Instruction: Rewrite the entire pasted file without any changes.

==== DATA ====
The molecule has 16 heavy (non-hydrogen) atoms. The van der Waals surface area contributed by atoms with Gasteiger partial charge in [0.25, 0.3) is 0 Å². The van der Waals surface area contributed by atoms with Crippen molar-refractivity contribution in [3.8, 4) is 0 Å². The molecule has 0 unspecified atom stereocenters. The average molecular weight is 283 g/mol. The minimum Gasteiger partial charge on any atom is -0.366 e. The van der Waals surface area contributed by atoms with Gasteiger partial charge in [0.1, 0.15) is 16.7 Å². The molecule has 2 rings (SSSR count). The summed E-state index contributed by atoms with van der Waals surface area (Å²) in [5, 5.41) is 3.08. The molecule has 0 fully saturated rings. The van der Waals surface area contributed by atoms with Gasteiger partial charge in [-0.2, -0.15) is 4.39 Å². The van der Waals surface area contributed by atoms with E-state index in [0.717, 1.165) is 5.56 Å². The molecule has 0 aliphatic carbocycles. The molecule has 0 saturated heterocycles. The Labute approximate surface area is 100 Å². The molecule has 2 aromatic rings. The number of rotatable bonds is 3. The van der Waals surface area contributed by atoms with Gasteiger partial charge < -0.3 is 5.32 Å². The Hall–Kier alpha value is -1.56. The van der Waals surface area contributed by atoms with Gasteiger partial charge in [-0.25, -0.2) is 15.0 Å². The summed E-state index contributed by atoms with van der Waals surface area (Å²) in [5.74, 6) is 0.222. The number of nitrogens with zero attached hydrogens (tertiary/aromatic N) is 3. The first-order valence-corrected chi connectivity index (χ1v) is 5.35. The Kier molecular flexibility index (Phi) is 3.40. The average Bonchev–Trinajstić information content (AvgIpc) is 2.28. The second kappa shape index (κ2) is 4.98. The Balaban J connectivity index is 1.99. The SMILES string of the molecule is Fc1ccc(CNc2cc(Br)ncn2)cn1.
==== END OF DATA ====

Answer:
The molecule has 16 heavy (non-hydrogen) atoms. The van der Waals surface area contributed by atoms with Gasteiger partial charge in [0.25, 0.3) is 0 Å². The van der Waals surface area contributed by atoms with Crippen molar-refractivity contribution in [3.8, 4) is 0 Å². The molecule has 0 unspecified atom stereocenters. The average molecular weight is 283 g/mol. The minimum Gasteiger partial charge on any atom is -0.366 e. The van der Waals surface area contributed by atoms with Gasteiger partial charge in [0.1, 0.15) is 16.7 Å². The molecule has 2 rings (SSSR count). The summed E-state index contributed by atoms with van der Waals surface area (Å²) in [5, 5.41) is 3.08. The molecule has 0 fully saturated rings. The van der Waals surface area contributed by atoms with Gasteiger partial charge in [-0.2, -0.15) is 4.39 Å². The van der Waals surface area contributed by atoms with E-state index in [0.717, 1.165) is 5.56 Å². The molecule has 0 aliphatic carbocycles. The molecule has 0 saturated heterocycles. The Labute approximate surface area is 100 Å². The molecule has 2 aromatic rings. The number of rotatable bonds is 3. The van der Waals surface area contributed by atoms with Gasteiger partial charge < -0.3 is 5.32 Å². The Hall–Kier alpha value is -1.56. The van der Waals surface area contributed by atoms with Gasteiger partial charge in [-0.25, -0.2) is 15.0 Å². The summed E-state index contributed by atoms with van der Waals surface area (Å²) in [5.74, 6) is 0.222. The number of nitrogens with zero attached hydrogens (tertiary/aromatic N) is 3. The first-order valence-corrected chi connectivity index (χ1v) is 5.35. The Kier molecular flexibility index (Phi) is 3.40. The average Bonchev–Trinajstić information content (AvgIpc) is 2.28. The second kappa shape index (κ2) is 4.98. The Balaban J connectivity index is 1.99. The SMILES string of the molecule is Fc1ccc(CNc2cc(Br)ncn2)cn1.